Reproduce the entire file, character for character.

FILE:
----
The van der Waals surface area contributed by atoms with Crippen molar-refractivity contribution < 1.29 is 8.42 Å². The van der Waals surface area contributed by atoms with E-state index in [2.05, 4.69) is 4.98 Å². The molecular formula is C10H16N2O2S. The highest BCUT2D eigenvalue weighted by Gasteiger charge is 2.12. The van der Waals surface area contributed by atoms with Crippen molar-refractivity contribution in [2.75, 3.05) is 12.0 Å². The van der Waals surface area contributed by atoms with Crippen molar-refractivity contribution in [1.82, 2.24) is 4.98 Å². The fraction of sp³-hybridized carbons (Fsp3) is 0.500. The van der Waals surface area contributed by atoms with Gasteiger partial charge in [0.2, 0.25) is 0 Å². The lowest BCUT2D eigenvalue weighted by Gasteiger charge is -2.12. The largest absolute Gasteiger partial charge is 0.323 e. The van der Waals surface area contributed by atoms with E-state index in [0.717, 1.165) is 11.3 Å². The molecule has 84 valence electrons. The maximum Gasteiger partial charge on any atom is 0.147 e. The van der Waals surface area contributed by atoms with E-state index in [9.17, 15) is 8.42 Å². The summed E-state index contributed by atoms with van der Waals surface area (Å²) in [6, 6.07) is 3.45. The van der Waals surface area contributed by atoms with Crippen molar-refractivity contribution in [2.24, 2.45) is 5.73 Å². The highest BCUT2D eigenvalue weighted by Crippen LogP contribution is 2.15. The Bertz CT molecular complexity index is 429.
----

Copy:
The van der Waals surface area contributed by atoms with Crippen molar-refractivity contribution < 1.29 is 8.42 Å². The van der Waals surface area contributed by atoms with E-state index in [2.05, 4.69) is 4.98 Å². The molecular formula is C10H16N2O2S. The highest BCUT2D eigenvalue weighted by Gasteiger charge is 2.12. The van der Waals surface area contributed by atoms with Crippen molar-refractivity contribution in [2.75, 3.05) is 12.0 Å². The van der Waals surface area contributed by atoms with Crippen molar-refractivity contribution in [1.82, 2.24) is 4.98 Å². The fraction of sp³-hybridized carbons (Fsp3) is 0.500. The van der Waals surface area contributed by atoms with Gasteiger partial charge in [0.2, 0.25) is 0 Å². The lowest BCUT2D eigenvalue weighted by Gasteiger charge is -2.12. The largest absolute Gasteiger partial charge is 0.323 e. The van der Waals surface area contributed by atoms with E-state index in [0.717, 1.165) is 11.3 Å². The molecule has 84 valence electrons. The maximum Gasteiger partial charge on any atom is 0.147 e. The van der Waals surface area contributed by atoms with E-state index in [9.17, 15) is 8.42 Å². The summed E-state index contributed by atoms with van der Waals surface area (Å²) in [6, 6.07) is 3.45. The van der Waals surface area contributed by atoms with Crippen molar-refractivity contribution in [2.24, 2.45) is 5.73 Å². The highest BCUT2D eigenvalue weighted by Crippen LogP contribution is 2.15. The Bertz CT molecular complexity index is 429.